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    One that jumps out at me is in 1810 by Francois Arago. Given that a ray of light will refract in glass based on the speed it was travelling and the properties of glass, if a glass prism be placed in a telescope, there should be a wide variety of different angles because the Earth is moving towards and away from all the different stars seen in the sky. However, only 1 angle of refraction was observed. And so the speed of light was observed to be the same regardless of whether one was moving towards or away from it. en.wikibooks.org/wiki/Special_Relativity/Aether. – iPherian Jan 25 '15 at 13:59
  • In fact, it may interest you to know that, as far as I am aware, as of the Michelson-Morley experiment, people were no longer concerned with demonstrating the constant speed of light under inertial transformations. That had been known for several decades. Rather, and this part is quite a bit harder, Michelson and Morley were trying to prove whether or not this constancy was due to light travelling through an aether or not. – iPherian Jan 25 '15 at 14:13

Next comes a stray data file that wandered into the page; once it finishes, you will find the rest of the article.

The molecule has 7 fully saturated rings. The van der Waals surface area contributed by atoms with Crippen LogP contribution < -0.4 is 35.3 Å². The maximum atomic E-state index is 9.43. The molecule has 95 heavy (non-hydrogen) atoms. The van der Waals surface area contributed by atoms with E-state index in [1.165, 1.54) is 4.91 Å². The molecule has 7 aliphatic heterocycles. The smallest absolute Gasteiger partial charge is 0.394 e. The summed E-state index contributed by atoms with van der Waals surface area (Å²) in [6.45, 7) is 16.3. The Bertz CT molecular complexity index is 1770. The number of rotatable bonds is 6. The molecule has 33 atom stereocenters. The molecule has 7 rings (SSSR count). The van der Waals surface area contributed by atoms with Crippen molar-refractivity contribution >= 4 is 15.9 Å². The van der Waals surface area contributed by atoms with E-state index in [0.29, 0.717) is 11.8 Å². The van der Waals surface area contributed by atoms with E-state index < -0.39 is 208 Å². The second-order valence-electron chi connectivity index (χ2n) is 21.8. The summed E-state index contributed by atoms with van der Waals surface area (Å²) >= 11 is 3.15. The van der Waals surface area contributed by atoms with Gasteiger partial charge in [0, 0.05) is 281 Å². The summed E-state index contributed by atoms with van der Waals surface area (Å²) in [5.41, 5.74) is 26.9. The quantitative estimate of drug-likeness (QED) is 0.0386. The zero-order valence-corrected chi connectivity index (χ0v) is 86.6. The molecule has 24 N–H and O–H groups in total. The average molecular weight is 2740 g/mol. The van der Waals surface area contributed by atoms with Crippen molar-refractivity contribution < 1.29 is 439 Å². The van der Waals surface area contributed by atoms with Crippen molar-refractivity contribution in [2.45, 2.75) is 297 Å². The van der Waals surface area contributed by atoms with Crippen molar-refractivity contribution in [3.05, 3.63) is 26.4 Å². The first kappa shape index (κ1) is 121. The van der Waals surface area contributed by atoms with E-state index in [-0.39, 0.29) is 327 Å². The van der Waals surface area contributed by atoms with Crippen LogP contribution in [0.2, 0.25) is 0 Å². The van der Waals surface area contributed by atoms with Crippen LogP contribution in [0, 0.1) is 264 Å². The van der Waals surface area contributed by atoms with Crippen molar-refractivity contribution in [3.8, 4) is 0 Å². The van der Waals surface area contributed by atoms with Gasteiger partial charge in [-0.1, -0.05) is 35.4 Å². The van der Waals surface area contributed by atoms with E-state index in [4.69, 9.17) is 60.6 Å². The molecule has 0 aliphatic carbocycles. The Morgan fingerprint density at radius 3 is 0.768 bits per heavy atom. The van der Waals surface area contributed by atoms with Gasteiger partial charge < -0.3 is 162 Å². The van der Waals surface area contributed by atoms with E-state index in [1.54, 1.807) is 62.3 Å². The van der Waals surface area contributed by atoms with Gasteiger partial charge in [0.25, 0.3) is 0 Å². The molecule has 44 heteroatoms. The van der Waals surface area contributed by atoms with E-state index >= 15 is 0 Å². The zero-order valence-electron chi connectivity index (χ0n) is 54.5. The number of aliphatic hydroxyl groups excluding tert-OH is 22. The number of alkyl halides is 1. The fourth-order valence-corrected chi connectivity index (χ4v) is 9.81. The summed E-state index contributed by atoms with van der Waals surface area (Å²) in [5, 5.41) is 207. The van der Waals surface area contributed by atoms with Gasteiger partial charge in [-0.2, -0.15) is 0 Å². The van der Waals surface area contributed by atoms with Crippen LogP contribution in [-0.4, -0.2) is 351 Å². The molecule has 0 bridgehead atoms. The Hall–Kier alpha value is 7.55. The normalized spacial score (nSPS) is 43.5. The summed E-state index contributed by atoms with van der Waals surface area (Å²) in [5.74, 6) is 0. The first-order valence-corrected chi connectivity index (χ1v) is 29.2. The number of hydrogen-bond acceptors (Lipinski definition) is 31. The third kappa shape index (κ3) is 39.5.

Regarding the experiment mentioned with Francois Arago in 1810 measuring the speed of light when it hit the telescope, we are only measuring the speed of light once it hits earth's atmosphere. This does not tell us the speed of light out in space.

To test Lorentz invariance rigorously, one has to consider theoretical models where Lorentz invariance is violated that are not already ruled out. One can do that by considering the Standard Model and then adding terms that violate Lorentz invariance and studying the most general such model that is physically plausible. This has been done in this article where new predictions for experimental signatures of Lorentz invariance violations were made, such as:

  • Quantitative predictions on vacuum Cherenkov radiation

  • Decay of a high energy photon into a electron positron pair

  • Decay of high energy muons into electrons and photons

  • Stable high energy neutral pions due to the decay to two photons becoming kinematically forbidden

  • Stable high energy neutrons while protons become unstable at high energies